Chocolate Éclair Night
His psychiatric meds didn’t kick in, it’s 2:00 AM, and his sheets are tourniquets strangling him. It’s then that he understands he’s the silver amalgam on the reverse side of a mirror, and that requires rectification. He gets up, dresses, and walks downtown to the all-night pastry café. He sits at the counter stool and orders a chocolate éclair. Red-eyed, shifty, protein-deficient customers recognize the craving. He loves the whipped cream, vanilla flavor, sugar, broken pieces of plain chocolate, knobs of butter, and the sugar icing, its glaze baked fresh and hot. He seeks tryptophan — how it inhibits serotonin overproduction, diminishing stress, modulating panic. This beats the Ramen noodles and thawed catfish he eats regularly. Life isn’t all poetry.
He’s lucky: a youthful, beautiful Icelandic woman sits next to him, touching his shirt sleeve occasionally. Her echoic words he hears as she speaks to another, telling where she’s from. The large éclair finished, he wants another. He gently touches her wind-breaker until she turns toward him. He tells her they’re at least 100 active volcanoes in Iceland, then wiping carefully a slept-in-the-weeds smudge off her cheek, making contact in spite of the Reykjavik distance. Each breath coming from the hyper-pale blonde’s nostrils and mouth enthralls him. He says that Icelanders read vast amounts, so forgive him if he speaks randomly. He laughs, telling her dopamine-stoppled folks often make giant leaps, skipping intervening stages of conversation, because knowledge, with its factoids and often wisdom, can’t wait. Her face hesitates, then changes: acceptance, he’s certain. He broke through.
The Burgess Shale and Cambrian Explosion get a thorough verbal workout, she nodding, he looking for enthusiastic quick, fluorescent moments. Yet her face looks fruitless. He sees her male hitchhiker companion, how smoke curls around him, gray fumes camouflaging spiked hair. He elucidates about 550-million-year-old marine invertebrates, his arms animated much as criminal attorney Cicero's might have during a sensational Roman trial. The guy sneers at him, he who read Simplicus’s commentary on Epictecus behind Lysol-bare walls of the local mental facility.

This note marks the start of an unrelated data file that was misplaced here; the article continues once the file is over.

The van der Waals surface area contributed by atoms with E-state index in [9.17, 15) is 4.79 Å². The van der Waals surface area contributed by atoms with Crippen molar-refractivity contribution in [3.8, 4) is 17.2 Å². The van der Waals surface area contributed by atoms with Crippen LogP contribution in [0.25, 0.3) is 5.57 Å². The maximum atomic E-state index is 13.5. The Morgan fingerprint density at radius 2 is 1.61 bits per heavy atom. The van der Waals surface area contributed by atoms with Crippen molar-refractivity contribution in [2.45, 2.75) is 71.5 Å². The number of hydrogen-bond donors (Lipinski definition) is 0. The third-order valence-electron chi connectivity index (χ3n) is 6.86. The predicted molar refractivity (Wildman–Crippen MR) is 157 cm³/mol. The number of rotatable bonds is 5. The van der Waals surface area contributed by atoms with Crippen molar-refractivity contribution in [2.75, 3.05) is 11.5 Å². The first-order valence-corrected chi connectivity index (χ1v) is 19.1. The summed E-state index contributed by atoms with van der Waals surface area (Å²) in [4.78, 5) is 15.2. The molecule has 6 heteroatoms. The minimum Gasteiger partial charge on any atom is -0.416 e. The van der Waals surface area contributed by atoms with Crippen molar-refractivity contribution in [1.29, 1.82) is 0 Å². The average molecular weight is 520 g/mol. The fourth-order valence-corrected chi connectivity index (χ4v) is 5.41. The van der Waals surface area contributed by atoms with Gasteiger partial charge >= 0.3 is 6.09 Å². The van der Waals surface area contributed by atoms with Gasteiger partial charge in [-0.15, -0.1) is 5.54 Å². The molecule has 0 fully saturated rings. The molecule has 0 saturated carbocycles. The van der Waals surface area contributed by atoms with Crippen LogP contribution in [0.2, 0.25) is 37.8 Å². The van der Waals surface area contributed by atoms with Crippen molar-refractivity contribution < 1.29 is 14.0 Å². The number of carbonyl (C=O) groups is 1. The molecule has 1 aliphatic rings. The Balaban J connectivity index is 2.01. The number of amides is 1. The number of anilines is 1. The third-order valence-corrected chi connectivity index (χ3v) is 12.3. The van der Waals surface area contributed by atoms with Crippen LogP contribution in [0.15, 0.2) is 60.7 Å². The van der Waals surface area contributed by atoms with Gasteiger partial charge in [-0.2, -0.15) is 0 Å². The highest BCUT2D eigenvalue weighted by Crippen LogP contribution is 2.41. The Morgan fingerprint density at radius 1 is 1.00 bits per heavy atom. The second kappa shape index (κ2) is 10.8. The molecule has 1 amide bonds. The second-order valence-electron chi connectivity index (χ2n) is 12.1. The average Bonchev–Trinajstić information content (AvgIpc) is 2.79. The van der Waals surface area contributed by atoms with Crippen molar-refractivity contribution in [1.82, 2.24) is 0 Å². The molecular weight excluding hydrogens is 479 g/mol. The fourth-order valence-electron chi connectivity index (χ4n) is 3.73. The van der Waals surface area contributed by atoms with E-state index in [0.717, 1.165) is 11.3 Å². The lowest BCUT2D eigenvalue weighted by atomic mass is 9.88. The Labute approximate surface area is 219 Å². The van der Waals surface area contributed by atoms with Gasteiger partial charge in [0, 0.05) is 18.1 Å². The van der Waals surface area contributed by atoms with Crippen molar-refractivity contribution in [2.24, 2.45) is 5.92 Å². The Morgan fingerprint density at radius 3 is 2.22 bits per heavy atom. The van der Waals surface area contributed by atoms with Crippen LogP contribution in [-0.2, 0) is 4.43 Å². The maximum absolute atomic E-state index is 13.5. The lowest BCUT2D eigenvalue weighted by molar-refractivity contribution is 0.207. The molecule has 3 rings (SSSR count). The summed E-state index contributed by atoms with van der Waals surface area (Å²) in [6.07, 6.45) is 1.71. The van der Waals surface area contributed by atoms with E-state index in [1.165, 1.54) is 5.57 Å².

Just before the Icelandic woman leaves he hands her a $20 bill, his heart gyroscoping. He desires virtue, knowing its Latin meaning is manliness and worth, traits inspiring him. She smiles freely, takes the bill, slipping it into her jean pocket, and he observes her face. He’s triumphant. Her clairvoyance assumes his virtue in all its invincible senses. Waving good-bye, she walks away and out of sight. He thinks she might reappear in the small town, remembering generosity, repaying his earnest words.
The following night, even the canned mackerel and pinto beans taste better while he configures the Icelander’s return. He dream-thinks the Eddas, Ottar, the lover-boar, rescuing Freyja. He celebrates receiving the next disability check, ordering another chocolate éclair at the late-night-insomnia counter, eating, waiting for connections, wanting more connections, always more
Copyright 2007, George Sparling
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